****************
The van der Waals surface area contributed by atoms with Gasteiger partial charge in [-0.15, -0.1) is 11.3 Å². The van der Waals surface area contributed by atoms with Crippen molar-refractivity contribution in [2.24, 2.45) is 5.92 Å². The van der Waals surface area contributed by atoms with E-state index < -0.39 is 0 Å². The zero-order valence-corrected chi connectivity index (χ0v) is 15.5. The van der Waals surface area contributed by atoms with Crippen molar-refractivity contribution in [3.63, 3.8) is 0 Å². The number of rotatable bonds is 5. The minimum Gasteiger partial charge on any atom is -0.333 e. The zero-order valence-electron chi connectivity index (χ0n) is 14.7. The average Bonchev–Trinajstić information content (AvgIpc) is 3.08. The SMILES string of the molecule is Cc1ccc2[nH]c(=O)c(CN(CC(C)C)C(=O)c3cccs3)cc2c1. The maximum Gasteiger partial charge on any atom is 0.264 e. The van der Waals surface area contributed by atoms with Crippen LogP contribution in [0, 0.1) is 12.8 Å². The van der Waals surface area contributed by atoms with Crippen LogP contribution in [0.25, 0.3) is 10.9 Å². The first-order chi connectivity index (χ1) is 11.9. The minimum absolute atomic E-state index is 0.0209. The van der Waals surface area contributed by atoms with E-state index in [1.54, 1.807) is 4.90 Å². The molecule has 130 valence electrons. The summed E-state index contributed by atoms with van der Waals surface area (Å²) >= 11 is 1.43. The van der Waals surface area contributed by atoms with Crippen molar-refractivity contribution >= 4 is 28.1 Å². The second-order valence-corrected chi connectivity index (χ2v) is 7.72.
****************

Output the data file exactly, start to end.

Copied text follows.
The van der Waals surface area contributed by atoms with Gasteiger partial charge in [-0.15, -0.1) is 11.3 Å². The van der Waals surface area contributed by atoms with Crippen molar-refractivity contribution in [2.24, 2.45) is 5.92 Å². The van der Waals surface area contributed by atoms with E-state index < -0.39 is 0 Å². The zero-order valence-corrected chi connectivity index (χ0v) is 15.5. The van der Waals surface area contributed by atoms with Crippen molar-refractivity contribution in [3.63, 3.8) is 0 Å². The number of rotatable bonds is 5. The minimum Gasteiger partial charge on any atom is -0.333 e. The zero-order valence-electron chi connectivity index (χ0n) is 14.7. The average Bonchev–Trinajstić information content (AvgIpc) is 3.08. The SMILES string of the molecule is Cc1ccc2[nH]c(=O)c(CN(CC(C)C)C(=O)c3cccs3)cc2c1. The maximum Gasteiger partial charge on any atom is 0.264 e. The van der Waals surface area contributed by atoms with Crippen LogP contribution in [0, 0.1) is 12.8 Å². The van der Waals surface area contributed by atoms with Crippen LogP contribution in [0.25, 0.3) is 10.9 Å². The first-order chi connectivity index (χ1) is 11.9. The minimum absolute atomic E-state index is 0.0209. The van der Waals surface area contributed by atoms with E-state index in [1.54, 1.807) is 4.90 Å². The molecule has 130 valence electrons. The summed E-state index contributed by atoms with van der Waals surface area (Å²) >= 11 is 1.43. The van der Waals surface area contributed by atoms with Crippen molar-refractivity contribution >= 4 is 28.1 Å². The second-order valence-corrected chi connectivity index (χ2v) is 7.72.